Between 2008 and 2013, 55 per cent of cyclist fatalities in London involved a heavy goods vehicle. A disproportionate number of these were construction vehicles. In 2012 Transport for London commissioned an independent review of the construction sector’s transport activities to understand the causes of these collisions and how they might be prevented.
The report found that:
•Blind spots on construction vehicles could be larger than general haulage vehicles
•Road safety was not considered in same way as health and safety on-site
•There was little understanding of the impact of construction activity on road safety
•There was no common standard for the industry to work to in order to manage work related road safety
To address this, CLOCS (Construction Logistics and Cyclist Safety) was born as the standard for construction logistics. The scheme focuses on three workstreams:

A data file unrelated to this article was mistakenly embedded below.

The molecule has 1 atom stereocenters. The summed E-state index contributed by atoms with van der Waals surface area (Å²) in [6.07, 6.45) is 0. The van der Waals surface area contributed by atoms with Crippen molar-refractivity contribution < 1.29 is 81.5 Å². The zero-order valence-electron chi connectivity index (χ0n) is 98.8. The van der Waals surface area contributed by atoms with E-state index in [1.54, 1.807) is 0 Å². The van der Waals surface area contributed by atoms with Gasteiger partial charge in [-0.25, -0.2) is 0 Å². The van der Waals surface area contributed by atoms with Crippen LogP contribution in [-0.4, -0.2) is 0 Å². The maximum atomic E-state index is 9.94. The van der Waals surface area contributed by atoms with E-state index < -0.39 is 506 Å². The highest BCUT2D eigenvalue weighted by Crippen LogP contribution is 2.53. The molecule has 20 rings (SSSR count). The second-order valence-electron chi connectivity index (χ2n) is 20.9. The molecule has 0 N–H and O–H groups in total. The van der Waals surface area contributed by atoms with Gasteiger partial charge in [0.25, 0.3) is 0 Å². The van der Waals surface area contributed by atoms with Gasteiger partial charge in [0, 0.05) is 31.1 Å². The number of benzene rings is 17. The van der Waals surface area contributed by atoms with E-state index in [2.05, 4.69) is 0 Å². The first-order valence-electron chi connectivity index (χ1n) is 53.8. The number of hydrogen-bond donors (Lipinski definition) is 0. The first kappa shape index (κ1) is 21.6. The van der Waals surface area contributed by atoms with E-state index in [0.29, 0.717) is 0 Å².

•Improving vehicle safety through the design and manufacture of safer new vehicles and fitting appropriate safety equipment to existing vehicles.
•Addressing the safety imbalance in the construction industry by ensuring road safety is recognised as being equal to health and safety on site.
•Encouraging wider adoption of best practice across the construction logistics industry through taking best in class examples, developing a common national Standard and embedding a new cultural norm
FORS (Fleet Operator Recognition Scheme)
While CLOCS is the national common standard for managing work related road risk which the construction industry can and should sign up to, FORS is the way freight operators can demonstrate their compliance. FORS has three accreditation levels:
•Bronze, which shows the fleet operator is lawful and following best practice
•Silver, awarded to fleet operators actively committing to improve safety, environmental impact and efficiency through a range of initiatives
•Gold, awarded to fleet operators providing evidence of improvements in safety, environmental impact and efficiency.